The injustice does not stop at the type of rewards and evaluations distributed.  Amazon’s company culture, with its shared values of “performance that can be measured and an ability to defy limits…” (Kantor & Streitfeldaug, 2015, para. 23) is difficult to be considered reasonable and fair.  Amazonians experience surprise changes in their required output regularly.  Their hourly quotas can increase by hundreds of units without any warning. Not only can the quotas change, but the rate at which their staff is required to work is subject to also.  Amazon is always monitoring the speed at which their packers and sorters operate, and they are known for shaving down the amount of time expected to complete such tasks, with no detailed explanation provided.  This leaves the employees with a constant fear of not performing which would lead to write ups and eventual termination of employment.  This informational injustice can be restored by having managers provide detailed and explicit information.  Employees should also be allowed to present their opinions to decision makers without fear or flat out inaction.  This brings about procedural justice.  “Employees also perceive that procedures are fairer when decision makers follow several rules, including...using accurate information, considering the groups or people that their decisions affect, acting ethically, and remaining open to appeals or correction” (Robbins & Judge, 2019, p.236).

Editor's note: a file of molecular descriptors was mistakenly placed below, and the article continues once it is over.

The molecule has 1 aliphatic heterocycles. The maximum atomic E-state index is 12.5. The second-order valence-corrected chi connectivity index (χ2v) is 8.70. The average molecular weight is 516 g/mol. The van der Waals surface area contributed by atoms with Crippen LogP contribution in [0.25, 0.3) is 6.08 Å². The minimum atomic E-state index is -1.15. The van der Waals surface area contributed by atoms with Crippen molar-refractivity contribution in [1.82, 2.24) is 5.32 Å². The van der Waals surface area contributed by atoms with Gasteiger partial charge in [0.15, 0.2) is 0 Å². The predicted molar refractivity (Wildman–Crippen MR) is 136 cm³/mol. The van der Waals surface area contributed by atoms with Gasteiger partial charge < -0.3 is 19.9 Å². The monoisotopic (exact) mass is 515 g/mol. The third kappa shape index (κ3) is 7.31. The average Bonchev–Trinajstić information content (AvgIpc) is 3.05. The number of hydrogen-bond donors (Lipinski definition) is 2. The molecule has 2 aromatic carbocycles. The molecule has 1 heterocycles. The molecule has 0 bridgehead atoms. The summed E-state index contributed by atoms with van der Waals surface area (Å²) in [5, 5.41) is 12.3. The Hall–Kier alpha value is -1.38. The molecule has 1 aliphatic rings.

Amazon’s organizational culture has allowed these injustices to occur and persist.  Jeff Bezos’s organizational values have been ritualialized and passed on even in the language used by executives and warehouse management.  “Research suggests that violation of justice norms is gendered” (Robbins & Judge, 2019, p.239), and perhaps it is for this reason that Mr. Bezos’s and his leadership team, which are all men, are excused to treat their employees this way and show little concern.  Amazon will do great service to itself to redress this since its current “competition-and-elimination system” (Kantor & Streitfeldaug, 2015, para.79) is not sustainable in the long run.  A cultural shift to include the care of the employee as well as the customer will lead to higher task performance, more helpful citizenship behavior, and more loyalty to the company.  It will help Amazon to continue to outperform its competitors for more years to come.

Workplace behaviors

Employees at Amazon have been directly affected by the forced culture that Amazon has created to support their “cult of the customer” motto the company lives by. Amazon promises their customers same day shipping and prices most other retail companies cannot compete with. They achieve this through many different ways that put extreme stress and pressure on employees to perform at their best 100% of the time. Amazon expects employees to operate at their maximum level of effort when they work. Instead, it would be better to optimize their typical performance, then they can work at their maximum potential when it is required.